I have facilitated workshops for the past five days in a row, from Sunday through yesterday, Thursday. Each forum enabled me to engage the audience in the exchange of ideas.
This is one of the most rewarding parts of my work. I show up for the workshop, well-prepared, and with a clear idea of the content I want to cover. But, at the start, I do not know what will happen in the workshop, because I have not yet heard the participants’ contributions.
When I meet people as they come in the room, they are always friendly, but all I can learn about them as we greet each other is what is written on their name tag and in the few words we can exchange. But, with each person, I am am confident that there is a depth that I have not yet uncovered.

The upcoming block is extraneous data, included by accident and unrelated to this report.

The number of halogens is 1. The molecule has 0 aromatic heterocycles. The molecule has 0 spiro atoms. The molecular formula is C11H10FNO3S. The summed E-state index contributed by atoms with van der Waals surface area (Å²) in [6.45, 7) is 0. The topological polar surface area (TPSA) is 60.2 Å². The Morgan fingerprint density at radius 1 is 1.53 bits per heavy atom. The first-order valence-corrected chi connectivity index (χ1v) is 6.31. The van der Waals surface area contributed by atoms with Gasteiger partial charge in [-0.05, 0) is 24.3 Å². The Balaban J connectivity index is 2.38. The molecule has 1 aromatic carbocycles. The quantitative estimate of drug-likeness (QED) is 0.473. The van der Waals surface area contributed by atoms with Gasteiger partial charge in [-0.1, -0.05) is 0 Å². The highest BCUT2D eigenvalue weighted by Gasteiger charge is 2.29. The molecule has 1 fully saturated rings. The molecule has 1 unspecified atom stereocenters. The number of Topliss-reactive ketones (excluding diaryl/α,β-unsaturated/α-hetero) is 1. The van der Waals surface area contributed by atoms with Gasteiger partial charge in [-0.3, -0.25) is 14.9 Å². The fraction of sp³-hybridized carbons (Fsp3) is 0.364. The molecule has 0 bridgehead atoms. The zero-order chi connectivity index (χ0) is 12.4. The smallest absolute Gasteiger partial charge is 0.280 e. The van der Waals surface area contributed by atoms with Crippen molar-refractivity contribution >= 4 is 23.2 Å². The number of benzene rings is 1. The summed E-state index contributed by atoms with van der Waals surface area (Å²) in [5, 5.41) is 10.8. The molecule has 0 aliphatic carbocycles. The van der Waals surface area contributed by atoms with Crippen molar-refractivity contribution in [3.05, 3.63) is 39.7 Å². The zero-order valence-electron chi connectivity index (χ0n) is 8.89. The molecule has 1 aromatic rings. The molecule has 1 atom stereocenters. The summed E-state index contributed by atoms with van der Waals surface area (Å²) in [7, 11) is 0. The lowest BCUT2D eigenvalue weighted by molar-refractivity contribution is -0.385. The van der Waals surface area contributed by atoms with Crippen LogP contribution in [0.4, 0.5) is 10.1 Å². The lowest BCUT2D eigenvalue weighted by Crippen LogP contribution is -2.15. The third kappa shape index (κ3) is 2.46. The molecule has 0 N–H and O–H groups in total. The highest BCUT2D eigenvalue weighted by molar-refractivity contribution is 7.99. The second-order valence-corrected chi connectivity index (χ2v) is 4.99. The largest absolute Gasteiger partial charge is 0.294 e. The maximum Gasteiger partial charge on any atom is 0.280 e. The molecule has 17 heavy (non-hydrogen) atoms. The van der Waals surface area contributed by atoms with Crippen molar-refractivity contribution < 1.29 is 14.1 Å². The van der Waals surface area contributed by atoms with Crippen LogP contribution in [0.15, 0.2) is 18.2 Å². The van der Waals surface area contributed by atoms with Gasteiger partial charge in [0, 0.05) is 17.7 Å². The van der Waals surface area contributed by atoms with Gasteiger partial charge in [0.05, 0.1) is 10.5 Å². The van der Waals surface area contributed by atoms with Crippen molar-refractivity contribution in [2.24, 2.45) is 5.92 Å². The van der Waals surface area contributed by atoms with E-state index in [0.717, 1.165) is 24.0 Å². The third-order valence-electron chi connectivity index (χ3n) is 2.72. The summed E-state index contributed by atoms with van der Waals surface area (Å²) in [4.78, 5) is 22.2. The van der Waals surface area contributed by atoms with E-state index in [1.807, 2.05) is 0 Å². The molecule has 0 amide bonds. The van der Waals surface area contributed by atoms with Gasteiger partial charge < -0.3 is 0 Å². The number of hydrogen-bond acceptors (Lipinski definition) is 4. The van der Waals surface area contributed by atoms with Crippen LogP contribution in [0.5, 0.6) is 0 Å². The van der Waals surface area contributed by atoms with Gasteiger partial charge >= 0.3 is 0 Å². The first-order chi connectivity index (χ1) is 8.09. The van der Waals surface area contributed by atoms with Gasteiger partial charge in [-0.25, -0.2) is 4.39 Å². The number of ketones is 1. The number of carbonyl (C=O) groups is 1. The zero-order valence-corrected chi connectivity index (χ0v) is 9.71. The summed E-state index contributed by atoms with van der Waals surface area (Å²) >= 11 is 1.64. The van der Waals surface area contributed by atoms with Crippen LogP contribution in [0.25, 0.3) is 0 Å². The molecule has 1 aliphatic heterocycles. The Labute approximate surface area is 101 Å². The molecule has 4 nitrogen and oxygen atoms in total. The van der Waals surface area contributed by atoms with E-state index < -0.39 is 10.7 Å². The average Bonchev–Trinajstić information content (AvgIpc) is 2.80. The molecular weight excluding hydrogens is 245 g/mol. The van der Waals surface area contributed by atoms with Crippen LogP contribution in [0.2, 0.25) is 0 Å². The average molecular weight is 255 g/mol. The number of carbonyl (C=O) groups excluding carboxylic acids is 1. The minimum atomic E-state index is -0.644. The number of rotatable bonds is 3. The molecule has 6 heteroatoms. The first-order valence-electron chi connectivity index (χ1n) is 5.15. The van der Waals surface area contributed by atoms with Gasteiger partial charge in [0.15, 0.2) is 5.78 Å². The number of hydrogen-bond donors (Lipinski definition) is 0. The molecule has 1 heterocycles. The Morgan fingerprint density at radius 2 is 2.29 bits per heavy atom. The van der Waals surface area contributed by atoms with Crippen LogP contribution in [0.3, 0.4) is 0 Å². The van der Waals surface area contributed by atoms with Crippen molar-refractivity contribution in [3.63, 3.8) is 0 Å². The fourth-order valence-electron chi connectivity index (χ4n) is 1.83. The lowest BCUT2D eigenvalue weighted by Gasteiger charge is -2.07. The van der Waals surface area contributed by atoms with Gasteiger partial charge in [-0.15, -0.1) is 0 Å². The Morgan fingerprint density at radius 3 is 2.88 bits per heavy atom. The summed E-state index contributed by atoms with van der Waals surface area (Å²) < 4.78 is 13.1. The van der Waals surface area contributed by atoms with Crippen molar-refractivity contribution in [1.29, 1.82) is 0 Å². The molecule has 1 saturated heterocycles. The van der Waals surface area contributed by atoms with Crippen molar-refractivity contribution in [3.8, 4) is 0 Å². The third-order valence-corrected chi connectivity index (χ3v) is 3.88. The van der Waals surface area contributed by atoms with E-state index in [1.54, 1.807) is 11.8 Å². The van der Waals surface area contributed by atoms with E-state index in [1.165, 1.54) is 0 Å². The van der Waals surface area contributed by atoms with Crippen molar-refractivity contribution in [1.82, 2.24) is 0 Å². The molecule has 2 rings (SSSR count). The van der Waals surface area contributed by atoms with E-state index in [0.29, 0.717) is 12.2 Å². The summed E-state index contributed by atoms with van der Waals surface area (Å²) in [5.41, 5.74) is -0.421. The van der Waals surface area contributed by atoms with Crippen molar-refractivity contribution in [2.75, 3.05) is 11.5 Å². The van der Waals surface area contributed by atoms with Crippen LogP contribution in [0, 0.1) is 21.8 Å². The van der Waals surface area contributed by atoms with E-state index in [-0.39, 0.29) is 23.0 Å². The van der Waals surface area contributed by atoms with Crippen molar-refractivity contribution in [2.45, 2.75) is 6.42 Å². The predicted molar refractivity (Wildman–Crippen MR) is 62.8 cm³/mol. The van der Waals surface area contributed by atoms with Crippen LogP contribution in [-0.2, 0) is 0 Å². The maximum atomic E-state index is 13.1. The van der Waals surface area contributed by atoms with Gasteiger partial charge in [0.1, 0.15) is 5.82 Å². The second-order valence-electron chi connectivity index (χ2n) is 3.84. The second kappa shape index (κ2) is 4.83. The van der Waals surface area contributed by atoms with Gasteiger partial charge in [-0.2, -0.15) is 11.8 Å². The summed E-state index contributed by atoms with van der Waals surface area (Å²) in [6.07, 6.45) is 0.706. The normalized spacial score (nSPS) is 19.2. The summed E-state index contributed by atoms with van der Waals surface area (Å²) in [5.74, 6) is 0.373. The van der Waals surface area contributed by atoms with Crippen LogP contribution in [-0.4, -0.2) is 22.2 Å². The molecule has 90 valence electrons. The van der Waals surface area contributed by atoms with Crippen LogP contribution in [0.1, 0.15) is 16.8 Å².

Once a workshop starts, I begin to solicit contributions from the attendees. As I provoke them and prod them, ideas begin to surface. One person’s thoughts encourage another to speak, sometimes to agree, sometimes to amend, often to debate.
As I stand in front of a group, the vision I have is that there is a well of intelligence seated before me, and my job is tap into that well, using my ideas and concepts to bring forth new, stimulating thoughts. Every group I work with is different, because each well of intelligence has its own strengths and personality.
Presentations are not about presenting. They are about being present enough to engage a group of people, in a way that creates new ideas that none of us could have created without the collaboration of each other.